By the same authors

Miraculous Affects and Analogical Materialities: Rethinking the Relation between Architecture and Affect in Baroque Italy

Research output: Chapter in Book/Report/Conference proceedingChapter (peer-reviewed)

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Publication details

Title of host publicationRitual, Emotion and Power in Early Modern Europe
DatePublished - 30 Nov 2016
PublisherPalgrave
EditorsKatie Barclay, Merridee Bailey
Original languageEnglish
ISBN (Print)9783319441849

Publication series

NamePalgrave Studies in the History of Emotions
PublisherPalgrave

Abstract

‘By what awakening is this blood kindled to see again the bitter hours of its torments? By what heat is it rarefied, what virtue makes it move, and from where does it draw such beauty?’

This chapter investigates rituals and affect associated with miracles that recur regularly on specific feast days such as the anniversary of translations of blood relics. It investigates the miracle as affective and the affective language of the miraculous in 17thC Italy. It investigates how might we consider the 'life cycle' of the ritual in its own terms? It focuses on the famous rituals of early modern Naples the miraculous liquefaction of the bloods of San Gennaro, principal patron saint of Naples, together with that of St Patricia and St John the Baptist. These rituals specifically violate linear temporality as dry dead dust returns to vermillion life when the blood liquefies.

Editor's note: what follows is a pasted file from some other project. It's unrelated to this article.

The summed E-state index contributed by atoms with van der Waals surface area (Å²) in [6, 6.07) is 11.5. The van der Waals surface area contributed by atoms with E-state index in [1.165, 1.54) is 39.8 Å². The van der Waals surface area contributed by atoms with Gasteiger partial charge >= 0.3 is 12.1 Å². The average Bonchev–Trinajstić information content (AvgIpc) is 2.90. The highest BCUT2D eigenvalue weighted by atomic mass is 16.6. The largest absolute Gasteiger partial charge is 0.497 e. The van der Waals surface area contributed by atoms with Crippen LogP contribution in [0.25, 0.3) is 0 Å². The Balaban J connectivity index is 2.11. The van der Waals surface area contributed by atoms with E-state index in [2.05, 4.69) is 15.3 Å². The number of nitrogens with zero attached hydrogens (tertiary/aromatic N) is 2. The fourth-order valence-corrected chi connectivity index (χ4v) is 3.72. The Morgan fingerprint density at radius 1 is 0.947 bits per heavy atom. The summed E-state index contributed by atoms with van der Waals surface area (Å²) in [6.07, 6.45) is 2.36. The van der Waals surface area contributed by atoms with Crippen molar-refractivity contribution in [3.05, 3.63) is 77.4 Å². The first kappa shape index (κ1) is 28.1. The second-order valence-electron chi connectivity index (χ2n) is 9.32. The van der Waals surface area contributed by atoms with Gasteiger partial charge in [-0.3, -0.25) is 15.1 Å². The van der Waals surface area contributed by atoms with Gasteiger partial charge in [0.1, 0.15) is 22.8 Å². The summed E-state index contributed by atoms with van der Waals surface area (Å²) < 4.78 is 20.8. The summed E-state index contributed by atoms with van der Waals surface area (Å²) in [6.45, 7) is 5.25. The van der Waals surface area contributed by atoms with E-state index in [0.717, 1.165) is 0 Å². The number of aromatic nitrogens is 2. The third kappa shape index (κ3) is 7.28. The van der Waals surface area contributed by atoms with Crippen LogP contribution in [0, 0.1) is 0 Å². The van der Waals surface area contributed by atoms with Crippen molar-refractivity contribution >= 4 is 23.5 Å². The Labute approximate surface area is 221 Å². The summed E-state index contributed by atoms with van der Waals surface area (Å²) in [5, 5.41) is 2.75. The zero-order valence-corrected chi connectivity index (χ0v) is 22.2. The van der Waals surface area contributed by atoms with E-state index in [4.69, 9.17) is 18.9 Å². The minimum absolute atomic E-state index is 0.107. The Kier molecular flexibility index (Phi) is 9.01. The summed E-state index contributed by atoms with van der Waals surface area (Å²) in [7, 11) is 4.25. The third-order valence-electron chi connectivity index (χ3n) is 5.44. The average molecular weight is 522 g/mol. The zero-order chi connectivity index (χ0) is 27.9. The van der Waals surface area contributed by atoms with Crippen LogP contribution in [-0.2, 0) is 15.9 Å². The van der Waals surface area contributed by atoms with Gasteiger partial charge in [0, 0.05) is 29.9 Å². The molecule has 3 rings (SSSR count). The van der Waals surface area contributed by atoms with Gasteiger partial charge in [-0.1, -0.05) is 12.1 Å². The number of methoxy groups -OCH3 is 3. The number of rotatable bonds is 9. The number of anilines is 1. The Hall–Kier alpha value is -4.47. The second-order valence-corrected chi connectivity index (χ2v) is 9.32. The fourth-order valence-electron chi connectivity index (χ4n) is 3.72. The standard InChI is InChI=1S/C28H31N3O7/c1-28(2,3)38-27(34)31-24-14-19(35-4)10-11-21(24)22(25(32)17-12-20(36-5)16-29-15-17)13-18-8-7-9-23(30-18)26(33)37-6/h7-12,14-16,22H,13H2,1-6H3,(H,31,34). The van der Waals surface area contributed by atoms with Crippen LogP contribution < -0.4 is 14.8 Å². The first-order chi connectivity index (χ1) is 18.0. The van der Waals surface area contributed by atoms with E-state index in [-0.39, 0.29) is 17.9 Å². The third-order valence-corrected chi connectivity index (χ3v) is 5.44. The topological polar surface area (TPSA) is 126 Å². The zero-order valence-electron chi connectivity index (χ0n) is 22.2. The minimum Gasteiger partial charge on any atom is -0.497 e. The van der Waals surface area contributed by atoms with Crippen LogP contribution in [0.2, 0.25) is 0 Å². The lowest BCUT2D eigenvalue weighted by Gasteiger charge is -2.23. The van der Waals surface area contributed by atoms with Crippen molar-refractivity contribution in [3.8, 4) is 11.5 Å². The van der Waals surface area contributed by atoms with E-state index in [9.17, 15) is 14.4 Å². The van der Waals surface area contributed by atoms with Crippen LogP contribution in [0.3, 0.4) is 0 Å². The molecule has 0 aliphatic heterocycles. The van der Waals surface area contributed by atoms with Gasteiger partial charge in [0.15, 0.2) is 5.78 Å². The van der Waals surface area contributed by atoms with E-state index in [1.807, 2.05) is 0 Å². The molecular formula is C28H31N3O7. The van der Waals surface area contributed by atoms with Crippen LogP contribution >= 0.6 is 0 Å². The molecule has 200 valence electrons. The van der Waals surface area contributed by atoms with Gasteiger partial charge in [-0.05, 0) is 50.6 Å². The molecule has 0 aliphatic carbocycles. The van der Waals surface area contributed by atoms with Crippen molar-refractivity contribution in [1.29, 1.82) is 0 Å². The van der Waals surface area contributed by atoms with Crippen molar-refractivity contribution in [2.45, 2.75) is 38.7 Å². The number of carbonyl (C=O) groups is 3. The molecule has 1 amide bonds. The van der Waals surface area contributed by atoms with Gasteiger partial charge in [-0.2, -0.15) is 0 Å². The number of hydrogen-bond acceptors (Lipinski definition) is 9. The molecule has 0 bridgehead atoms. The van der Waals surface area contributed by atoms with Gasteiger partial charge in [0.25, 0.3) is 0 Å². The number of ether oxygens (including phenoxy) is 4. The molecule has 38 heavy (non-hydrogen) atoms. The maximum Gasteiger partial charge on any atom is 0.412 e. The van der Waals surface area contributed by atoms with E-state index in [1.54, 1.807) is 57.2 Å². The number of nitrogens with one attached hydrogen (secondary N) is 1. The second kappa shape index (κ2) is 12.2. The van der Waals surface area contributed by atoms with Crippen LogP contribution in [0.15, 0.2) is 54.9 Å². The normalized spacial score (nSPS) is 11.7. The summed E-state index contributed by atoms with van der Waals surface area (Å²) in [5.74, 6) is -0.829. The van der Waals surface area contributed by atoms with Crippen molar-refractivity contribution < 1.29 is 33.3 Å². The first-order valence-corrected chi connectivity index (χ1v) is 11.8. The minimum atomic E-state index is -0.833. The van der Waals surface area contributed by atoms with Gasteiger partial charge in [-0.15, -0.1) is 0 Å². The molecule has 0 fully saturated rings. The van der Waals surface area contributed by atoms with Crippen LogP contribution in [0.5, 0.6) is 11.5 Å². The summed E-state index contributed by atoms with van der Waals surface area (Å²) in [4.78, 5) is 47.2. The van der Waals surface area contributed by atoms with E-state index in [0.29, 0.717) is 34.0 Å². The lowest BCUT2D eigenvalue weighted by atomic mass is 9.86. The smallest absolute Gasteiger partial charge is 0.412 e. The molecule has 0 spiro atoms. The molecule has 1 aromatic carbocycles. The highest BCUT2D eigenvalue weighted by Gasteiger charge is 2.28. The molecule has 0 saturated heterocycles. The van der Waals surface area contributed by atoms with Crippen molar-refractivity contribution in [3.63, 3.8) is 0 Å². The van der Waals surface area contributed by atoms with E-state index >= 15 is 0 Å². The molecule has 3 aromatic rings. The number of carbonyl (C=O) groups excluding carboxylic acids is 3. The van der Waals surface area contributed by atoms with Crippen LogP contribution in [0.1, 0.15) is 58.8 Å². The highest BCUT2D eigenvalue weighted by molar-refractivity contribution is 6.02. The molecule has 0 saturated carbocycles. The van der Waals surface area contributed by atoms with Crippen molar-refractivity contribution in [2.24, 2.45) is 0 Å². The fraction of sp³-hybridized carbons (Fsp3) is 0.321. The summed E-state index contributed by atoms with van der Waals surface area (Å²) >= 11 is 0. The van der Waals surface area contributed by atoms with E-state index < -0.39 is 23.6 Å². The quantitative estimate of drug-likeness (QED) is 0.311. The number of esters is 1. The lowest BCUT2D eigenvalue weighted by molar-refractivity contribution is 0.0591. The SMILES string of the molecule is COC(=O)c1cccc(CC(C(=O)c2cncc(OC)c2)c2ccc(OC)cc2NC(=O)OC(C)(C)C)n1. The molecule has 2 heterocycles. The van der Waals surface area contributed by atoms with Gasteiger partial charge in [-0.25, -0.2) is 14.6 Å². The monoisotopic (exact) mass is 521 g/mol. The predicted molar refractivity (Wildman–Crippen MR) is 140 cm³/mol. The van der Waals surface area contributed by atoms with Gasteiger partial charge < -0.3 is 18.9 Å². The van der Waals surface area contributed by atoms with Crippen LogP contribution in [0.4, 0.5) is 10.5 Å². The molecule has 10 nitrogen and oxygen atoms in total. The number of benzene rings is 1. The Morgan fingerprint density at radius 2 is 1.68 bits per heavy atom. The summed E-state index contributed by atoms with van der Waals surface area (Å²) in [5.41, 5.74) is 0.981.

Thus rather than see rituals as tracing a course that moves from birth through flowering, to decline, how might we interrogate the chronology and temporality that they themselves trace, record, and require? This chapter considers the curious temporality of the early modern ritual of miraculous bloody liquefactions in Naples to think about ritual as staging a temporality that is neither conventionally chronological nor linear. That is, I argue that temporality is precisely one of the effects and principal concerns of ritual over and above its self-evident forms and orchestrations of status, hierarchy, and other social arrangements. I argue that the implications of these non-linear ritual effects in early modern Naples represent a challenge to the prevailing dominant understanding of 'civic' ritual articulated and brilliantly advanced by Edward Muir in Civic Ritual in Renaissance Venice (1986).

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